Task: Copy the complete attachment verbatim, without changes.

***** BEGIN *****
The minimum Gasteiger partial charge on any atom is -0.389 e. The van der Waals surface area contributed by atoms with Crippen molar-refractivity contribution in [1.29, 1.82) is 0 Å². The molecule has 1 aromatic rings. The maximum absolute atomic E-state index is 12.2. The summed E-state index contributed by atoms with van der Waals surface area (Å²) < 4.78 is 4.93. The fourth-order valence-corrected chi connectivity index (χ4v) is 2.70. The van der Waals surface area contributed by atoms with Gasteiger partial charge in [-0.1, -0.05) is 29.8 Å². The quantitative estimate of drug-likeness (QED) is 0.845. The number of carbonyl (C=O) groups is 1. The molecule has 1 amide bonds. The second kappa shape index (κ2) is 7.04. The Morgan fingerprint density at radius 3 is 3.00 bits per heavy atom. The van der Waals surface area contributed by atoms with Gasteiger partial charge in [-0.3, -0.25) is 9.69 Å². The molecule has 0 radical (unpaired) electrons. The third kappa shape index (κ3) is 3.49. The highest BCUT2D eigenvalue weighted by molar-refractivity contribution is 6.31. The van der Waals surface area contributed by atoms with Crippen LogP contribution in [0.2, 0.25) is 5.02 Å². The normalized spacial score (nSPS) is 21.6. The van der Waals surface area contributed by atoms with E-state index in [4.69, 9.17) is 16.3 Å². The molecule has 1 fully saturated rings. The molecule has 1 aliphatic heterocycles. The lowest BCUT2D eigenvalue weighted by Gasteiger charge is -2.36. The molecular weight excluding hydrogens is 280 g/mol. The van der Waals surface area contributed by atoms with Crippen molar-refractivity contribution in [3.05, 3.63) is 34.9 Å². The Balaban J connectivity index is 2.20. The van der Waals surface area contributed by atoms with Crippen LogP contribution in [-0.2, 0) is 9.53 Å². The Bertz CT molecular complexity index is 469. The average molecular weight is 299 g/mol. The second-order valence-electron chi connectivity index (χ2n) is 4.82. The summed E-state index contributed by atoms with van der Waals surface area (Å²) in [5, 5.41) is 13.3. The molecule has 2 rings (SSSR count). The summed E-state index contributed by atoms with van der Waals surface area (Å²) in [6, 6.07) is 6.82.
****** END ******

The minimum Gasteiger partial charge on any atom is -0.389 e. The van der Waals surface area contributed by atoms with Crippen molar-refractivity contribution in [1.29, 1.82) is 0 Å². The molecule has 1 aromatic rings. The maximum absolute atomic E-state index is 12.2. The summed E-state index contributed by atoms with van der Waals surface area (Å²) < 4.78 is 4.93. The fourth-order valence-corrected chi connectivity index (χ4v) is 2.70. The van der Waals surface area contributed by atoms with Gasteiger partial charge in [-0.1, -0.05) is 29.8 Å². The quantitative estimate of drug-likeness (QED) is 0.845. The number of carbonyl (C=O) groups is 1. The molecule has 1 amide bonds. The second kappa shape index (κ2) is 7.04. The Morgan fingerprint density at radius 3 is 3.00 bits per heavy atom. The van der Waals surface area contributed by atoms with Gasteiger partial charge in [-0.3, -0.25) is 9.69 Å². The molecule has 0 radical (unpaired) electrons. The third kappa shape index (κ3) is 3.49. The highest BCUT2D eigenvalue weighted by molar-refractivity contribution is 6.31. The van der Waals surface area contributed by atoms with Crippen LogP contribution in [0.2, 0.25) is 5.02 Å². The normalized spacial score (nSPS) is 21.6. The van der Waals surface area contributed by atoms with E-state index in [4.69, 9.17) is 16.3 Å². The molecule has 1 fully saturated rings. The molecule has 1 aliphatic heterocycles. The lowest BCUT2D eigenvalue weighted by Gasteiger charge is -2.36. The molecular weight excluding hydrogens is 280 g/mol. The van der Waals surface area contributed by atoms with Crippen molar-refractivity contribution in [3.05, 3.63) is 34.9 Å². The Balaban J connectivity index is 2.20. The van der Waals surface area contributed by atoms with Crippen LogP contribution in [-0.2, 0) is 9.53 Å². The Bertz CT molecular complexity index is 469. The average molecular weight is 299 g/mol. The second-order valence-electron chi connectivity index (χ2n) is 4.82. The summed E-state index contributed by atoms with van der Waals surface area (Å²) in [5, 5.41) is 13.3. The molecule has 2 rings (SSSR count). The summed E-state index contributed by atoms with van der Waals surface area (Å²) in [6, 6.07) is 6.82.